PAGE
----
Divers unveil hidden life of remote Scottish island’s sea caves

Divers have documented the hidden habitats of the sea caves of a remote Scottish island for the first time in a project to increase understanding about them.

Marine surveys were carried out in about 70 caves on Fair Isle, with dive teams battling difficult weather conditions to carry out full biological surveys of four.

Images captured beneath the waves show the characteristic sea cave habitats and the species discovered, including the beadlet anemone, corals, sponges and the baked bean sea squirt.

Fair Isle, situated between Shetland and Orkney, is home to Scotland’s only Demonstration and Research Marine Protected Area (MPA), designated in 2016.

Starfish
A starfish was found hanging on a mat of colonial baked bean sea squirts (Graham Saunders/PA)

The data gathered will help to map the sea caves around Fair Isle in more detail and increase knowledge about habitats and species in the community-led MPA, as well as sea caves around Scotland’s coastline more widely.

The surveys were commissioned by NatureScot and carried out this summer by a team of divers from Heriot-Watt University.

Carol Hume, NatureScot marine protected areas adviser, said: “With so many challenges facing a survey of this kind – not least the weather and remoteness of this special Scottish island – we were really delighted to reach Fair Isle and complete work with the survey team.

“To have gathered information for around 70 sea caves is a fantastic achievement and, along with four biological surveys, has given us a much greater understanding of these hidden habitats within the MPA.

“While the sea caves have been explored by local residents and divers, this is the first extensive and systematic documentation. It was an extremely special survey to be part of and we were hugely welcomed by the local community, for which we’re really grateful.”

The caves surveyed included one on the west of the island known as Diamond Cave which is 200 metres long.

Dr Dan Harries, a marine ecologist at Heriot-Watt University, said: “The coastline of Fair Isle is breathtakingly spectacular and it was a privilege to document the sea caves and their inhabitants.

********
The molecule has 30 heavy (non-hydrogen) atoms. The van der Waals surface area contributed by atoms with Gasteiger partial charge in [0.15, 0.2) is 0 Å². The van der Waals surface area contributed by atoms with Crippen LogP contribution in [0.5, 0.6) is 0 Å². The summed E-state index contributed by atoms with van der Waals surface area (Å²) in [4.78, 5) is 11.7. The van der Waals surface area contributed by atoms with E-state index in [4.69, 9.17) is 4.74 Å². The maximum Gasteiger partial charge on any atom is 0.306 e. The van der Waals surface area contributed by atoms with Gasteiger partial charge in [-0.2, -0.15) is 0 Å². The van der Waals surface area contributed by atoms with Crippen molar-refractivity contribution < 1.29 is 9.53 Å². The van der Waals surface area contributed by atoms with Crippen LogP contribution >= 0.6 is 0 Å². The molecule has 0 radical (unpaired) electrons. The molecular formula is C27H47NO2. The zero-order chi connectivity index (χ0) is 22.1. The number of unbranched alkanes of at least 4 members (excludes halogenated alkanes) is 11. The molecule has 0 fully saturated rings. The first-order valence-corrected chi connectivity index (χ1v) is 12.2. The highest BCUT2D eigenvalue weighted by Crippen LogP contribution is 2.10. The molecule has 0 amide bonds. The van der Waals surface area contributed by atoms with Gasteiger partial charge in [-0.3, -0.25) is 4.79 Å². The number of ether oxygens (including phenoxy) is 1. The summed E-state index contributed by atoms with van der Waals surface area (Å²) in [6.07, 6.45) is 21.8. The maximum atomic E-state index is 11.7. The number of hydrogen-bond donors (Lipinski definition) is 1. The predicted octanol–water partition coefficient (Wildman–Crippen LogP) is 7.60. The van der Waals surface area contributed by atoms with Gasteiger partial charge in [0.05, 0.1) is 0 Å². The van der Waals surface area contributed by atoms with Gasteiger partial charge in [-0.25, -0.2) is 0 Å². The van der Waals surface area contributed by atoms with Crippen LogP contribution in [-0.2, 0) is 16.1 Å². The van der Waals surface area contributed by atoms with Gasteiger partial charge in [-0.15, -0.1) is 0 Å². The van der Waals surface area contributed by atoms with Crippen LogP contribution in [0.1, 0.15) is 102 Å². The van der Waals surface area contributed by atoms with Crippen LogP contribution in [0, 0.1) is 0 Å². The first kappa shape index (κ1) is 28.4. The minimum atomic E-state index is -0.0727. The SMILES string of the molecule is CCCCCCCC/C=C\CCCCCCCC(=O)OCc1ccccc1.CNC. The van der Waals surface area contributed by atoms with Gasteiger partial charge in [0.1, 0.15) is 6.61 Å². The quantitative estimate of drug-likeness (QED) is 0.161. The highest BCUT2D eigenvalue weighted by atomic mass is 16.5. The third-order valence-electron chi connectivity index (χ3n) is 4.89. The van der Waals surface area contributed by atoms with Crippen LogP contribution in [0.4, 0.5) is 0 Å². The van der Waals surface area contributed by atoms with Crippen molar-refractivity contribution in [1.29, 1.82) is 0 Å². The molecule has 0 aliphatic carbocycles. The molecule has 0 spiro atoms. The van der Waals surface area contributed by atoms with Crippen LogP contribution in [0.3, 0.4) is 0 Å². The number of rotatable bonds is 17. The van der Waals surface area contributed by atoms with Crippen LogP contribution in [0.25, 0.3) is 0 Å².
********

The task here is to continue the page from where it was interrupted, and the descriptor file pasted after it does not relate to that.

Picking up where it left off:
“The majority of the sea caves were very shallow, so their walls were heavily scoured: the sand and stones on the bottom swirl around the cave during heavy seas, scrubbing off any life that might cling to the walls.

Squat lobster
A squat lobster was found beside a closed beadlet anemone (Graham Saunders/PA)

“The caves with deeper floors are where richer communities had established themselves. Some cave walls were decorated with the sponges including the delicate ‘lace sponge’, others with dense thickets of oaten pipe hydroids, which are related to jellyfish and corals.

“The deeper caves were also home to the aptly-named baked bean sea squirt, which looks exactly as you might imagine.”

The Fair Isle Demonstration and Research MPA is a community-led designation, with the aim of supporting research to expand understanding of the local marine environment, implement impactful conservation measures and illustrate the influence of small communities on policy development.

Stewart Thomson, a member of the Fair Isle community, said: “As a participant in the Fair Isle Marine Environment and Tourism Initiative (FIMETI), and a one-time scuba diver, I was very interested in the cave survey team’s visit in August.

“I was pleased that the island was given a talk demonstrating what they were finding and explaining how and why the various organisms and animals choose to live in such seemingly challenging habitats; and stressing their importance in the wellbeing of marine life.”